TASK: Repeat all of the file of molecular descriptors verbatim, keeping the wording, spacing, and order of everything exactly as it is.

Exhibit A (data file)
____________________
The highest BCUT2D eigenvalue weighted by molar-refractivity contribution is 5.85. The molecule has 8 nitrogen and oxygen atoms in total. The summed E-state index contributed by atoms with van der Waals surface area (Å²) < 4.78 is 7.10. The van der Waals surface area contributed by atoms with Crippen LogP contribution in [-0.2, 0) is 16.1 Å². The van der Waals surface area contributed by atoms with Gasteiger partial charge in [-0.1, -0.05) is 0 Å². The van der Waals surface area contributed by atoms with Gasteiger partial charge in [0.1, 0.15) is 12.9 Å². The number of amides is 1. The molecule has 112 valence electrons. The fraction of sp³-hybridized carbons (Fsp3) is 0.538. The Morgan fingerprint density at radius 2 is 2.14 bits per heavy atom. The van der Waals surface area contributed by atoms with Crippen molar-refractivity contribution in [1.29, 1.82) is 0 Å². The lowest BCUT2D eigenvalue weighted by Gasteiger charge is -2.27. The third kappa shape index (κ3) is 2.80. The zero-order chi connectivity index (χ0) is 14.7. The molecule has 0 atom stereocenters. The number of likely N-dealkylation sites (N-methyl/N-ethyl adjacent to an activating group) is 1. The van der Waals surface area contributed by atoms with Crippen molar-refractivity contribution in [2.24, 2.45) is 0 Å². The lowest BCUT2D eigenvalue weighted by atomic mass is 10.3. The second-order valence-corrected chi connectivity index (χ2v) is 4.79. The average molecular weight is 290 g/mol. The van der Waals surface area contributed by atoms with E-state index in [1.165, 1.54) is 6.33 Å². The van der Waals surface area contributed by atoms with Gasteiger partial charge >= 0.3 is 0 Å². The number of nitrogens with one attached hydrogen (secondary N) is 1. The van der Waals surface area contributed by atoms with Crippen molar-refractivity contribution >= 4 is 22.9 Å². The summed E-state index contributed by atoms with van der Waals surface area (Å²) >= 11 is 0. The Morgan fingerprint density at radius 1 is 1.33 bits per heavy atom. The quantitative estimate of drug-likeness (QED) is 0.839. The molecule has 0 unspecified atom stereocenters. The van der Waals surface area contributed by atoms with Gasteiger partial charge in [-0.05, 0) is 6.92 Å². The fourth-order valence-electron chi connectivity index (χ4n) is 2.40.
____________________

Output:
The highest BCUT2D eigenvalue weighted by molar-refractivity contribution is 5.85. The molecule has 8 nitrogen and oxygen atoms in total. The summed E-state index contributed by atoms with van der Waals surface area (Å²) < 4.78 is 7.10. The van der Waals surface area contributed by atoms with Crippen LogP contribution in [-0.2, 0) is 16.1 Å². The van der Waals surface area contributed by atoms with Gasteiger partial charge in [-0.1, -0.05) is 0 Å². The van der Waals surface area contributed by atoms with Gasteiger partial charge in [0.1, 0.15) is 12.9 Å². The number of amides is 1. The molecule has 112 valence electrons. The fraction of sp³-hybridized carbons (Fsp3) is 0.538. The Morgan fingerprint density at radius 2 is 2.14 bits per heavy atom. The van der Waals surface area contributed by atoms with Crippen molar-refractivity contribution in [1.29, 1.82) is 0 Å². The lowest BCUT2D eigenvalue weighted by Gasteiger charge is -2.27. The third kappa shape index (κ3) is 2.80. The zero-order chi connectivity index (χ0) is 14.7. The molecule has 0 atom stereocenters. The number of likely N-dealkylation sites (N-methyl/N-ethyl adjacent to an activating group) is 1. The van der Waals surface area contributed by atoms with Crippen molar-refractivity contribution in [2.24, 2.45) is 0 Å². The lowest BCUT2D eigenvalue weighted by atomic mass is 10.3. The second-order valence-corrected chi connectivity index (χ2v) is 4.79. The average molecular weight is 290 g/mol. The van der Waals surface area contributed by atoms with E-state index in [1.165, 1.54) is 6.33 Å². The van der Waals surface area contributed by atoms with Gasteiger partial charge >= 0.3 is 0 Å². The number of nitrogens with one attached hydrogen (secondary N) is 1. The van der Waals surface area contributed by atoms with Crippen molar-refractivity contribution >= 4 is 22.9 Å². The summed E-state index contributed by atoms with van der Waals surface area (Å²) >= 11 is 0. The Morgan fingerprint density at radius 1 is 1.33 bits per heavy atom. The quantitative estimate of drug-likeness (QED) is 0.839. The molecule has 0 unspecified atom stereocenters. The van der Waals surface area contributed by atoms with Gasteiger partial charge in [-0.05, 0) is 6.92 Å². The fourth-order valence-electron chi connectivity index (χ4n) is 2.40.